APRS Tracking quits

Discussion in 'Homebrew and Kit Projects' started by KD0FRT, Dec 15, 2008.

Thread Status:
Not open for further replies.
ad: L-HROutlet
ad: l-rl
ad: L-Geochron
ad: abrind-2
ad: Left-3
ad: Left-2
ad: l-BCInc
ad: L-MFJ
  1. KD0FRT

    KD0FRT Ham Member QRZ Page

    I'm new to the operating of Ham radio but not by far new to radio and electronic hobbies. For some reason I have a sick obsession with building electronic things... And there it is.

    Bought an Argent Datasystems OpenTracker+ kit and assembled it, then went in to configure. My GPS solution had not presented itself at that point so I manually set my Long/Lat and selected do not require a fix. Ran into several issues getting my testing radio to operate properly.

    Using a RadioShack HTX-202 I bought off ebay for $30 to test this stuff with until I get it perfected then I have an OOOOOLD Kenwood 2m mobile for the perm. install in the selected vehicle. Oddly if I have the OpenTracker module powered up with a very well regulated power supply (I use ATX desktop PC power supply to power my electronic devices, afterall you can't get a WHOLE lot more regulated than those anywhere near the price. The unit Im using is rated 20 amps max @ +12vcd, 30 amps max @ +5vcd.)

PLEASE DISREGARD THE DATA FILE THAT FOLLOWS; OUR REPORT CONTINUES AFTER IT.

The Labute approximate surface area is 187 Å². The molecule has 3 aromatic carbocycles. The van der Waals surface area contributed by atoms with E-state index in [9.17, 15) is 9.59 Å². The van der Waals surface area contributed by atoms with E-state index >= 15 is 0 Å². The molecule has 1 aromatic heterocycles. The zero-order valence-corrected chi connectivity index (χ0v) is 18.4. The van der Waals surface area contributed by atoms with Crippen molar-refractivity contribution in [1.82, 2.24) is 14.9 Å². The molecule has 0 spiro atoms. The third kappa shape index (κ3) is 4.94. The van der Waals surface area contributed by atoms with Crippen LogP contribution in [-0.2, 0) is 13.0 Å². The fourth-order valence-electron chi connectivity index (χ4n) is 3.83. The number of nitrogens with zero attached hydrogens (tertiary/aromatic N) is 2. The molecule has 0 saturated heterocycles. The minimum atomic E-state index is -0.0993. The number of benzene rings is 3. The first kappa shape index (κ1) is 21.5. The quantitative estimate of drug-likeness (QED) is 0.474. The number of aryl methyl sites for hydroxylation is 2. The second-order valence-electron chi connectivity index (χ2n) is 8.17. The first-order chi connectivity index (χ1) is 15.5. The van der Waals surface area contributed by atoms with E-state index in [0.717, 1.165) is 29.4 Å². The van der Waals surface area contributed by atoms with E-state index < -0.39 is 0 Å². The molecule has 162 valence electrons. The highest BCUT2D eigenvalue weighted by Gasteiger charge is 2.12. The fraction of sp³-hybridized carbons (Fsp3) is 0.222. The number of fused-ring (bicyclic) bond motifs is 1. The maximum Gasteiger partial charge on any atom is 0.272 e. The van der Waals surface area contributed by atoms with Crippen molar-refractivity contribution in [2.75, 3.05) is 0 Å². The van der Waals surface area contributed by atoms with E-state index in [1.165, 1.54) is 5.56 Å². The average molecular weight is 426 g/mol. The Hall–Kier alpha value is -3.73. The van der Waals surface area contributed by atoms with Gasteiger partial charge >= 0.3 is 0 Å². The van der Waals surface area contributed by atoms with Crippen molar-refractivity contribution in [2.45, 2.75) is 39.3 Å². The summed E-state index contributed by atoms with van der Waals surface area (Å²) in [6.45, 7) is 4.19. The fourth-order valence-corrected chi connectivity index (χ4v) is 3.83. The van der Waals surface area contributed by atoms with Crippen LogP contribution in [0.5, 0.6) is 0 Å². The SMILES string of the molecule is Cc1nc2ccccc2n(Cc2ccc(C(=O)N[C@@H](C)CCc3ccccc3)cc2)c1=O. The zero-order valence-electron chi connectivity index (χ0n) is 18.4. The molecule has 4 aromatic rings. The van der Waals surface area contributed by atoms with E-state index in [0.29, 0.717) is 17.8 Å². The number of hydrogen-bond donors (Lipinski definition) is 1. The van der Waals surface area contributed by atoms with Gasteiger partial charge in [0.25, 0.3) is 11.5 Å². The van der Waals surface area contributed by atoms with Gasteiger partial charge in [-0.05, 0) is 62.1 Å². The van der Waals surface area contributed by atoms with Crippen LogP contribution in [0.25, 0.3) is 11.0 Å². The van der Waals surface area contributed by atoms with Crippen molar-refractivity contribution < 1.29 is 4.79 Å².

If the OpenTracker and HT are both powered by the same Power supply when the tracker keys up the transmitter it introduces a VERY bad hum which sounds similar to a 60hz buzz. Tried several different power supplies to no avail, so I'm just testing it with the battery pack on the HT. No big deal.

    Okay, so this sucker sends my data to the APRS network and my icon ends up on the OpenAPRS.com page right away.

    My GPS solution presented itself with something I already had laying around and never use. The "Microsoft GPS receiver" also known as the Pharos iGPS-360/500. More research yields the GPS receiver sends out a TTL signal instead of RS-232, so I built a TTL -> RS232 converter from a MAX232 chip and a few caps. Soldered the connections directly onto the exposed connector of the GPS unit and powered it all up. To my delight the OpenTracker+ was blinking red rapidly so I moved it outside and it locked onto a satellite signal very quickly. Attaching my transceiver again it located and sent my position to the APRS network.